It’s a sad fact of hot air ballooning that a lot of the time balloon purchased for commercial advertising reasons end up disappearing from the public glare long before their useable life has passed. Purchased to reinforce a campaign or message these balloons, especially the special shapes, end up tucked away in company storage before sadly, being destroyed. Hot air ballooning had gone through a vast boom during the 1990s, with more and more impressive balloons: parachutists, bunny rabbits, flying trucks and even hungry monsters for instance, all taking to the skies. However, sadly foot and mouth struck the UK and advertisers moved away from ballooning as a self imposed grounding of ballooning swept the UK to assist the national farming response to the spread of the disease. This meant that a lot of campaigns refocused and a lot of balloons, as a result, were placed into storage to await their fate. A fate that sadly arrived when the companies operating the balloons withdrew from the industry.

This meant that suddenly, there were a huge number of balloons, with vast amounts of historical sentiment, about to be lost forever and so a group of enthusiast’s and balloonist’s created a ‘Preservation Group’ to re-home the balloons and keep them available for future generations to enjoy. But this posed a problem. Where do you store all these balloons? And so garages, barns and chicken sheds were all procured and new homes, even temporarily were found. And one home the preservation group found freely available to them was our barn. Suddenly, we had light bulbs, parachutists, coffee jars, a Japanese hedgehog and randomly enough a power station cooling tower!

The National Power Cooling Tower, G-WATT, was created in 1990, along with a regular balloon and smaller cloudhopper, by Cameron Balloons, to advertise the national energy supplier. Operated by Air2Air Limited the balloon undertook a huge amount of work throughout the early 1990s, taking it’s maiden flight on 20th January 1990 in Château-d’Oex, Switerland. In fact, the balloon has clocked up over 300 hours of commercial flying and tethering during it’s life, which is a lot for a regular balloon let alone a shape! This is likely explained though, by the fact that the balloon was not made directly of white fabric, but rather silver fabric that has then been painted. This paint, while adding a bit of weight to the balloon, also adds another layer of sealant to the balloon ensuring it remains air tight longer than it otherwise would naturally.

When Air2Air was purchased amalgamated into Virgin Airship & Balloon Company, the Cooling Tower was retired and replaced by a flying pylon called Pete. Put into a storage container on a local airfield, the balloon sat unused, and unchecked for many, many years, and sadly nobody had noticed that the storage container had developed a leak. As a result, when the Preservation Group collected the balloon, they found the container swimming in water and therefore, they actually intended to throw the balloons stored within straight in the bin as they thought they had all rotted away. I offered to inflate the Cooling Tower and gauge what condition it was actually in, on the understanding that the balloon would be passed into my permanent care if it was in any survivable condition.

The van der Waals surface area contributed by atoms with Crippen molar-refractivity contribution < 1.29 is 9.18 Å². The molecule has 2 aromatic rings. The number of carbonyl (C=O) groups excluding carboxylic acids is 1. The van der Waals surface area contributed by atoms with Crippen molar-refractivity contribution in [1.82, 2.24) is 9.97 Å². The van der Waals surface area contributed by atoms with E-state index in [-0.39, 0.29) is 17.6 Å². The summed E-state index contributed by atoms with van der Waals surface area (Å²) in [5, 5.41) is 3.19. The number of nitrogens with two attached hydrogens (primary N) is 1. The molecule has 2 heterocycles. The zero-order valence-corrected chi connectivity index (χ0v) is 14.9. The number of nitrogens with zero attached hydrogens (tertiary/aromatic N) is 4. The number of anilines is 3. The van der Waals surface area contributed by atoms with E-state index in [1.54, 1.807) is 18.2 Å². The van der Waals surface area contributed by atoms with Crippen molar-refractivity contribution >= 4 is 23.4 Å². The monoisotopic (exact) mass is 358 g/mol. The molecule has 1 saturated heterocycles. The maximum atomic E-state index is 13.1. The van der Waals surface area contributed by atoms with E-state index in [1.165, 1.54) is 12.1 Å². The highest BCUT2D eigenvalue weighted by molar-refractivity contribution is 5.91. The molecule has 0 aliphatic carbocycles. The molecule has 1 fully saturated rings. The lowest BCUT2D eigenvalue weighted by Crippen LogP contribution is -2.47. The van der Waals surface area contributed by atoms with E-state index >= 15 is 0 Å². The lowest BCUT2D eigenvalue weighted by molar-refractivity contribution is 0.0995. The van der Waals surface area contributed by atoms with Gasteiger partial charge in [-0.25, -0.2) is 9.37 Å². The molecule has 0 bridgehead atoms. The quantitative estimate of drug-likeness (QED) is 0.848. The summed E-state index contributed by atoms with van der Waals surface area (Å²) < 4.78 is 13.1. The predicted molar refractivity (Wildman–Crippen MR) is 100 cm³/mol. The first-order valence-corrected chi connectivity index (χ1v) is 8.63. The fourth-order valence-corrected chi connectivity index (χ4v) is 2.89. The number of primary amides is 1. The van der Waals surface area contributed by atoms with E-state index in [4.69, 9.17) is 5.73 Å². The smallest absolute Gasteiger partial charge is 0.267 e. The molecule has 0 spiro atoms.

What we discovered wasn’t a rotten balloon but rather a tired old girl in need of some care, and so as per the agreement, the balloon was passed to me in 2005 on the understanding that the branding be removed, and she has remained in my care ever since.

I keep toying with the idea to look into returning her back to the skies, as part of me thinks she will fly, rather than just tether her from time to time to give her an airing but I am not sure whether it’s the right thing to do… Never say never though!

Tales About G-WATT…

TETHER: G-WATT ~ 18th June 2017

Note: This video has no sound I love strapping GoPro action cameras to my balloons when I fly. I love the post-flight challenge of creating timelapse videos that encapsulate the spirit and emotion of the flights I’ve flown, as well as, allowing all those involved to relive the memories and experiences. One problem though is that, no matter how many GoPro cameras I buy, how many strange locations of the balloon I discover to attach and hang cameras from, I’m always shooting aerial footage away …

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Mike Evans – G-WATT First Flight

On 20th January 1990, the National Power Cooling Tower took to the skies of Château-d’Oex, Switzerland, for the first time ever as part of annual week long balloon festival. Piloting the balloon for the very first time was Bristol based balloonist Mike Evans, and I spoke to him recently about his memories of that first flight.

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